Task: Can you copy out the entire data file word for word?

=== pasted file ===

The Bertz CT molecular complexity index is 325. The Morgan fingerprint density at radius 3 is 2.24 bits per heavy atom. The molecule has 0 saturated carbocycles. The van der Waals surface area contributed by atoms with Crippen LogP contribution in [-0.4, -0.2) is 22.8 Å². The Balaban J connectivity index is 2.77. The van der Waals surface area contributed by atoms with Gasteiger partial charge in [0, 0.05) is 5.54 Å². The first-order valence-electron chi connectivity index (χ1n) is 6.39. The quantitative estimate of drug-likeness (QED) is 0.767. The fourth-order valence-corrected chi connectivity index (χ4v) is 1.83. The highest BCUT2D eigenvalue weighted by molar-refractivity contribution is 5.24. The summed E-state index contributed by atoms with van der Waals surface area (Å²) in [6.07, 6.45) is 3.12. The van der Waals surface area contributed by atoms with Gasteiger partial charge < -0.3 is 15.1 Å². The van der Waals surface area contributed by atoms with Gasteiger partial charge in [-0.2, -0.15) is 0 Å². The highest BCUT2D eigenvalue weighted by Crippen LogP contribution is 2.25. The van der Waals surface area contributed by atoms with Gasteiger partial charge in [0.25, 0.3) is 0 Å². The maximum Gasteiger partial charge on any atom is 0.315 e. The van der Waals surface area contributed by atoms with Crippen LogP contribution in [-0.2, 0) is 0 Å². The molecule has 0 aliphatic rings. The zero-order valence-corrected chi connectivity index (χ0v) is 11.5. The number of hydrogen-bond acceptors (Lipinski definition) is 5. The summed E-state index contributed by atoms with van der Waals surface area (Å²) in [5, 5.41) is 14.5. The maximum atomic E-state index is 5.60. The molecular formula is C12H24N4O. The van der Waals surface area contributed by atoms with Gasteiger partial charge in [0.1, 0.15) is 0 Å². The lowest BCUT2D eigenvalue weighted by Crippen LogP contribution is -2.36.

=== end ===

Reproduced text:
The Bertz CT molecular complexity index is 325. The Morgan fingerprint density at radius 3 is 2.24 bits per heavy atom. The molecule has 0 saturated carbocycles. The van der Waals surface area contributed by atoms with Crippen LogP contribution in [-0.4, -0.2) is 22.8 Å². The Balaban J connectivity index is 2.77. The van der Waals surface area contributed by atoms with Gasteiger partial charge in [0, 0.05) is 5.54 Å². The first-order valence-electron chi connectivity index (χ1n) is 6.39. The quantitative estimate of drug-likeness (QED) is 0.767. The fourth-order valence-corrected chi connectivity index (χ4v) is 1.83. The highest BCUT2D eigenvalue weighted by molar-refractivity contribution is 5.24. The summed E-state index contributed by atoms with van der Waals surface area (Å²) in [6.07, 6.45) is 3.12. The van der Waals surface area contributed by atoms with Gasteiger partial charge < -0.3 is 15.1 Å². The van der Waals surface area contributed by atoms with Gasteiger partial charge in [-0.2, -0.15) is 0 Å². The highest BCUT2D eigenvalue weighted by Crippen LogP contribution is 2.25. The van der Waals surface area contributed by atoms with Gasteiger partial charge in [0.25, 0.3) is 0 Å². The maximum Gasteiger partial charge on any atom is 0.315 e. The van der Waals surface area contributed by atoms with Crippen LogP contribution in [-0.2, 0) is 0 Å². The molecule has 0 aliphatic rings. The zero-order valence-corrected chi connectivity index (χ0v) is 11.5. The number of hydrogen-bond acceptors (Lipinski definition) is 5. The summed E-state index contributed by atoms with van der Waals surface area (Å²) in [5, 5.41) is 14.5. The maximum atomic E-state index is 5.60. The molecular formula is C12H24N4O. The van der Waals surface area contributed by atoms with Gasteiger partial charge in [0.1, 0.15) is 0 Å². The lowest BCUT2D eigenvalue weighted by Crippen LogP contribution is -2.36.